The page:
"Alpha" (Album, 2015)
Hard Cell Records
Alpha, the debut album from The Department , is an unconventional and unpredictable blend of 80s electro and new wave with a hint of 90s dance music, all brought together with a serious skill for composing some glorious melodies and hook-lines. Currently a two-piece, Rob Green is from London and is joined on synths by Swedish Terminator lookalike Magnus Lindström.
The stomping As If Transformed was cleverly chosen as the single to launch The Department on an unsuspecting world at the end of last year. Clever move as it stands out stylistically from most of the rest of the album. Its deceptively simple structure and memorable titular choral refrain something not easily forgotten once heard. And yet perhaps not the highlight. You could argue it isn't particularly representative of the rest of the album, but it was no slick marketing trick just to garner attention and then not back that up here on the long player. There's a lot of range to this début beyond the (not unreasonable) synthwave label it comes marketed with.
Original vocalist and front man Christian Bourne left after the band's first two gigs, having penned the lyrics to a handful of songs, leaving creative force Green to take up the duties. So, given that he was never intended to be the lead singer, he acquits himself well. More overdubbed counterpoint harmonies would probably elevate some songs further but, curiously, Green's voice is frequently at its best when he's pushing it beyond its natural comfort zone.
Slow Down is an excellent example of the gradual build style of composition I'm such a sucker for. It's two minutes before the stunning melody kicks in, but once it does you're likely to find yourself almost subliminally repeating again and again inside your head in the wee small hours, initially forgetting where it came from, but recognising that it is a truly accomplished piece of writing. This is strong enough to stand as an instrumental in its own right.
Which takes us back to Green's musical past. During the 90s he had multiple releases on the dance music scene. Knowing that, it should come as no surprise that many of the songs here could work as instrumentals. Indeed, when you stop to think about it, what is surprising is that there aren't any instrumental tracks on here at all. I'd love to hear an instrumental remix version of the entire album. I reckon the underlying material is strong enough to carry it off. Green might also want to pursue film/game soundtrack work where his experience could be the foundation for a lucrative career.
The guitar on Let It Go adds a welcome additional layer to the style, harking back to those glory days of early New Order and 4AD's fledgling roster. It isn't often I'd advocate more guitars, but for The Department it might present some interesting new avenues for expression.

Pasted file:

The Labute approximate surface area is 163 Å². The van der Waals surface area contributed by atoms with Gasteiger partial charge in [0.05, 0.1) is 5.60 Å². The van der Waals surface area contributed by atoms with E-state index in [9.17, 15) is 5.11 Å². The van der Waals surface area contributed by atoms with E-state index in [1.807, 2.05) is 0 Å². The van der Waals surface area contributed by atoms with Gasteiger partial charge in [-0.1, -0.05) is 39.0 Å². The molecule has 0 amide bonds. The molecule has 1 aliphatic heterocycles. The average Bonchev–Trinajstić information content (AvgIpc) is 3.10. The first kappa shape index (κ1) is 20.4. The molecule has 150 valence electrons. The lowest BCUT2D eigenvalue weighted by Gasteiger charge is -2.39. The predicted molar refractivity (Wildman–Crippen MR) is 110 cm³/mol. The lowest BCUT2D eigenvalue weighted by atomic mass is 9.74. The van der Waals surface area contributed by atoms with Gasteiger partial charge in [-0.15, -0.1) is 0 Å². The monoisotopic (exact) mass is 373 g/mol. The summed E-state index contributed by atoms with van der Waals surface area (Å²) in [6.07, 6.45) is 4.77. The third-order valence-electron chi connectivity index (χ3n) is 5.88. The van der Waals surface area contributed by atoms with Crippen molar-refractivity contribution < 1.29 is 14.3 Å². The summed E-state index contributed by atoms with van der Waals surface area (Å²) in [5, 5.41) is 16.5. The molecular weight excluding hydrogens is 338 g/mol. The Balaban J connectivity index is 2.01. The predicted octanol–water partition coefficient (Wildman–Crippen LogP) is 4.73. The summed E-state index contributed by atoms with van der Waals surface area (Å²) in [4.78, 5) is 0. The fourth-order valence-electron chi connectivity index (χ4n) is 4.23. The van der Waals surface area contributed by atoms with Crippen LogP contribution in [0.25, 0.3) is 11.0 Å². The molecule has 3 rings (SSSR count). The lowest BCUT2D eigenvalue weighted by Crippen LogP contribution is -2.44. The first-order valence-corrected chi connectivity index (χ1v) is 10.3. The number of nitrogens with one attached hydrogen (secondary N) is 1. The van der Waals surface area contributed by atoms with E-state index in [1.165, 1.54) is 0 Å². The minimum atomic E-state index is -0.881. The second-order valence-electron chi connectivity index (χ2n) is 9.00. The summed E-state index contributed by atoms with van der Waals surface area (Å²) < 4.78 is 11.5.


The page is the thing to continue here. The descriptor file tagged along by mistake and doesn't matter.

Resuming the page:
Lyrically, its a diverse journey, down to the fact that lyric writing duties are shared. For the most part Green's are knowingly personal (e.g. the distinctive Glass Houses) whilst offering observational social commentary. Those written by previous singer Bourne are an uncommon combination of the simple and obtuse. Finally, Green's wife Marie contributes the Martin Gore-esque psychodrama for the Black Celebration-era Depeche Mode mood of The Waiting Room.
Some of the material dates back a couple of years to when Green was co-writing with original member Bourne. Thankfully, after Bourne left Green continued. That explains some of the stylistic and lyrical variance across the album, but I hope (indeed expect) having not only overcome the misfortune of losing half the band en-route, but having managed to turn that into a new opportunity for himself, that Green draws on all that experience and work to date to refine this project further.
Alpha already contains several moments of brilliance, and yet I'm convinced the best is still yet to come. 7/10
Rob Dyer (April 2015)
"As If Transformed" (Single, 2014)
Hard Cell Records
This is a real attention grabber. Eschewing the overly familiar chorus, verse, chorus structure of most pop singles, As If Transformed instead applies detailed production to a minimal (and memorable) lyrical refrain, within a musical structure more commonly found in longer form compositions. The Department was started by former dance music artist and DJ Rob Green who, under various guises back in the 90s, sold 10,000s of records to drug-addled ravers, working alongside the likes of scene luminaries Sacha and Pete Tong. Now a two-piece, after Green hooked up with Swedish synthmeister Magnus Lindström, this is the band's début release, with work on an album already well under way.
disarmingly subversive twist on synthpop that darkens the image that
genre label has probably placed in your head to memorable effect. It
may still only be just over the regulation 3:30mins for a 'pop' single,
but the band call it synthwave, and that's a more indicative label of
what comes in this short, sharp package. Suitably mechanised vocals
perfectly reflect the unconventional lyrics and musical style and it's
all over before you know it. We were impressed enough by this
secure the worldwide première last month of the visually striking promo
video that accompanies the single. Seriously, 79p to get this as a
download from iTunes et al, is a no-brainer. Keep an eye on and an ear
out for The Department. They could be massive. 7/10
Rob Dyer (November 2014)